#Hashtags are kinda-somewhat useful for search but tend to get spammed to fucking death. At least on Mastodon, you can filter a single user's content by hashtags but only by navigating directly to their home server: https://tooot.cat/@dredmorbius/tagged/hashtags
That's more-or-less what Circles Did / Did Not do.
@woozle What I suspect most people are LOOKING for is:
The ability to limit content to just a select group of people. On Mastodon the only reliable way to do this is to explicitly list out recipients in a DM toot. A group would enable this.
Note that "limit" != "target". You can't ensure that someone will get or see a message, only make it difficult for someone to do so.
Note that "difficult" !- "impossible". If you've a compelling reason to keep content out of the hands of a motivated adversary, that's going to take a lot of work. Keep in mind that Mastodon instance admins can view ANY message, including DMs. They're direct but not private.
Some way to organise incoming content based on topic or theme. Unless you're dealing with a profile with very strict content discipline (that is, they post only on a given theme or topic, expecting this of most people is simply a mistake. (Your heros will not limit their personal discussions to The Topics You Find Important And Significant.)
Most group-based discussion has way too much overhead to creating and forming and dissolving groups. The great thing about meatspace is that you can create a group simply by saying "meet at P place at T time". Presto! Instant group. At some later T+t, the group dissolves. Other groups can form at P given different times (or by subdividing P). The whole concept of ephemeral groups is tremendously underserved.
Yes, longer-lived groups are also useful.
Group management is more complex than you think it is.
Group management is more complex than I think it is.
Group management is more complex than you or I think it is even after hashing it out for a few years.
At best, any digital group-management system provides a shallow approximation of the full depth and nuance of tools needed.
A group is a fragile creature. Until it becomes a fearsome one.
Groups are also fluid. They change. They grow, shrink, merge, split, form little factions. Wander off for long lunches. Go to bed with each other. Break up.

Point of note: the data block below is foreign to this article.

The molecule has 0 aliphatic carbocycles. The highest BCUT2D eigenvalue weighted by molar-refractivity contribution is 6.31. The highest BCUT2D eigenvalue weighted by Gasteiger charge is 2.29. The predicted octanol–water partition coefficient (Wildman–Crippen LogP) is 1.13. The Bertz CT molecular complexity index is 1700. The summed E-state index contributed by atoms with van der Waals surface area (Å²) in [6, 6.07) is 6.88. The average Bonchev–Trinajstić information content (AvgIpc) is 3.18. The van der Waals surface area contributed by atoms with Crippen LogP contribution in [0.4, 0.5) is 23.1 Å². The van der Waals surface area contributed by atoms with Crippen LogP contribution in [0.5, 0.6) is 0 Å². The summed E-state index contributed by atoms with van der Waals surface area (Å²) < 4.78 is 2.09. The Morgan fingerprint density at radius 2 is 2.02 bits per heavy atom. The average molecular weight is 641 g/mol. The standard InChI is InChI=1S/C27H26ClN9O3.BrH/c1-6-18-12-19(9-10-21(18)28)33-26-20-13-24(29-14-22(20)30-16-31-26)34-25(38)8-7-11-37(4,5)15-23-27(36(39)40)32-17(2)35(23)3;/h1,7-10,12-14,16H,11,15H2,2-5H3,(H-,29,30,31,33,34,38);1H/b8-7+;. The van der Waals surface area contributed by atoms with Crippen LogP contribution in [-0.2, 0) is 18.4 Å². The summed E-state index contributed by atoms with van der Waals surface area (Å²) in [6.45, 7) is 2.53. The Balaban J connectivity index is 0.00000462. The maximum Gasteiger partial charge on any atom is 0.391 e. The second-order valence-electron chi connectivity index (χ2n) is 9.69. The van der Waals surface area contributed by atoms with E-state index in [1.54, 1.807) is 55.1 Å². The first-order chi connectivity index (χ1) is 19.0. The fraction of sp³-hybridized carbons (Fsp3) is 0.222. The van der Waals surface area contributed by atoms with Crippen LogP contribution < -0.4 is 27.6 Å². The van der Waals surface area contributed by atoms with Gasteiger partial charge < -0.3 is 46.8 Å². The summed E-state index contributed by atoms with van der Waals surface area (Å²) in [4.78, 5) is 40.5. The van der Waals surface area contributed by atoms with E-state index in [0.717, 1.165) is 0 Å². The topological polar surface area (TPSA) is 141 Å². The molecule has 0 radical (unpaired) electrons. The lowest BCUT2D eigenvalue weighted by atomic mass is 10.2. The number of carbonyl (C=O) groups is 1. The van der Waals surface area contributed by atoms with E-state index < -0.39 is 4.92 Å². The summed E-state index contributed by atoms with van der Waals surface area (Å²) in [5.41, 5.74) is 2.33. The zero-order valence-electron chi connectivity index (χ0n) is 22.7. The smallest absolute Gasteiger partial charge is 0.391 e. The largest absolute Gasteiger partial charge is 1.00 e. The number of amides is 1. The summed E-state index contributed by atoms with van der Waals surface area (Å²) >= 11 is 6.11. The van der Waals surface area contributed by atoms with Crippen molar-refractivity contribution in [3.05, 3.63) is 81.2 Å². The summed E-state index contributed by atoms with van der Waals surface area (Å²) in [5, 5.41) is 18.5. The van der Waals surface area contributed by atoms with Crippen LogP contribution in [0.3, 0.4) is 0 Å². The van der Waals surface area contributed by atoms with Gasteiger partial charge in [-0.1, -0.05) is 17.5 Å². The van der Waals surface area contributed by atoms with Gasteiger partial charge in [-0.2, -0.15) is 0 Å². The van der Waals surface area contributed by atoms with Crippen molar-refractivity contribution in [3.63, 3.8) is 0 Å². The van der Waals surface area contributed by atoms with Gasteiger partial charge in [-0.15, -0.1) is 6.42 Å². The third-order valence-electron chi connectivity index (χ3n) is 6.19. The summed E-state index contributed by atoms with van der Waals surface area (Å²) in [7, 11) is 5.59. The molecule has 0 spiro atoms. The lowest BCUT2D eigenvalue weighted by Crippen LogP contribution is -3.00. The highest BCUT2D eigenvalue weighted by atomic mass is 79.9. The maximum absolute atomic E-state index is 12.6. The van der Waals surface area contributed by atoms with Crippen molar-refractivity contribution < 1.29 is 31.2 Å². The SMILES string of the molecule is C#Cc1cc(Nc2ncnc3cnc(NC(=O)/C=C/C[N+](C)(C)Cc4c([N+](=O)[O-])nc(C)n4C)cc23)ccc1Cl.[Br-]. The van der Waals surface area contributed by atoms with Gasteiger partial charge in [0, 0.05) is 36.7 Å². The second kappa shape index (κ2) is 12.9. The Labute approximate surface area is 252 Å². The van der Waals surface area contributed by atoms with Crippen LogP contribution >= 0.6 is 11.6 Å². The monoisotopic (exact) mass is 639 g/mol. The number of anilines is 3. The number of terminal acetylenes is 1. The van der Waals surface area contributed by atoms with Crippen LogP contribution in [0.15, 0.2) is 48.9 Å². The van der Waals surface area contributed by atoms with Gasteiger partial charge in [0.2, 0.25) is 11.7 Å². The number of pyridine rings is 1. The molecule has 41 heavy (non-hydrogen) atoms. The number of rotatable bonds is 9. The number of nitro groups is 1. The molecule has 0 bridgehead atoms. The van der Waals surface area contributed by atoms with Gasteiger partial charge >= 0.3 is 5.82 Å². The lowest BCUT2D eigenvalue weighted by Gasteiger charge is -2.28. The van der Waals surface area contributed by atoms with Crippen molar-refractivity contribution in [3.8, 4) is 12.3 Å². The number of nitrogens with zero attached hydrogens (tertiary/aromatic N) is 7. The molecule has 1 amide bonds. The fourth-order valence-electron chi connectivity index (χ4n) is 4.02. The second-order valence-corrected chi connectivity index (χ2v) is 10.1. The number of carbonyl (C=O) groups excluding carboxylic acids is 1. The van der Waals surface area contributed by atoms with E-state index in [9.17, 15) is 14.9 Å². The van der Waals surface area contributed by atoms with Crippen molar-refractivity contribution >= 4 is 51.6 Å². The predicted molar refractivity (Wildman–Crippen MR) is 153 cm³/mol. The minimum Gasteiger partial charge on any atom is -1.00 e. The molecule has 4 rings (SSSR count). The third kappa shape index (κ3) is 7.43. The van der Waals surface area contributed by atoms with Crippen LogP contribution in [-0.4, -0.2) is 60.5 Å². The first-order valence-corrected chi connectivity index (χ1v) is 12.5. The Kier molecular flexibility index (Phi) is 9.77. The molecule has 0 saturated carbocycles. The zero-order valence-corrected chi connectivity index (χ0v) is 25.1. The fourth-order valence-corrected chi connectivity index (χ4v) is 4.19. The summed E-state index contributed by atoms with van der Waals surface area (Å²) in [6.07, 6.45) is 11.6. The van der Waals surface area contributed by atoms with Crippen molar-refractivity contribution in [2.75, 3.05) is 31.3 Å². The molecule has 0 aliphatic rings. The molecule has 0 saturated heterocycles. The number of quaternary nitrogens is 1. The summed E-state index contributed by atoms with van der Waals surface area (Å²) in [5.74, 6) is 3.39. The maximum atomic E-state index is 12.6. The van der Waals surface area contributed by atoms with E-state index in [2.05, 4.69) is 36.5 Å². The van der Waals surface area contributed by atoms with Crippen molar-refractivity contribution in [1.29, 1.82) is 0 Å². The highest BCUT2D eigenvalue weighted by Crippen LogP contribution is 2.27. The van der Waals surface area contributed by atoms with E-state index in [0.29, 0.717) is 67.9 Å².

Having only one moderator of a group is exhausting and/or prone to insufficient moderation. Having more than one moderator of a group leads to confusion, inconsistencies, and nobody knowing who did/should/ought to do what. (Note that most of this also applies to one moderator.)
@woozle Since I mentioned TAGS:
A defined-vocabulary set of tags can be useful.
Everybody will hate it.
There's one I happen to like Because Reasons: the Library of Congress Classification System.
I know that you hate it. You're not wrong. But you're also not right.
"You" is not just Woozle, but whomever is reading this.
"You" includes me.
The useful thing about content tags is that ... they tag content. If they're a common vocabulary, then multiple people can interact on those tags usefully. If they're not, then ... well, absent some intelligence somewhere that associates or dissociates specific tags ... you've got a Tower of Babel and nobody speaks the same language.
(Different languages can be useful. See Tom C. Scott's Seeing Like a State and the notions of "legibility" and "illegibility". Still, there are times when a common basis of informational exchange is helpful.)
All shared vocabularies are political. Someone is oppressed. Someone is advantaged or privileged. Whether you consider this good or bad, it's an inherent characteristic of the system, and ultimately, a tool to be worked with and around.
Profile tags needn't have a shared vocabulary, but are good at organising people. I'd really like to have a few, resembling but not limited to "Friend", "Family", "cow-orker", "Angers Easily", "Wicked Smart", "Dim Bulb", "Troll", "Admin", etc. My list need not be yours. Tagging need not involve following, and shouldn't be overloaded with following-based relations.
"Mute", "Block", and "Follow" are effectively tags with specific permissions / access connotations / overloading.
Thank you for all the interesting discussion. Re #tag the Mastodon UI that I am using allows me to enter a #tag in a toot and also in an entry field in the upper left corner so if I want to contribute to a common folksonomy (as I do) I can adjust my spelling and upper-lower cases to fit in.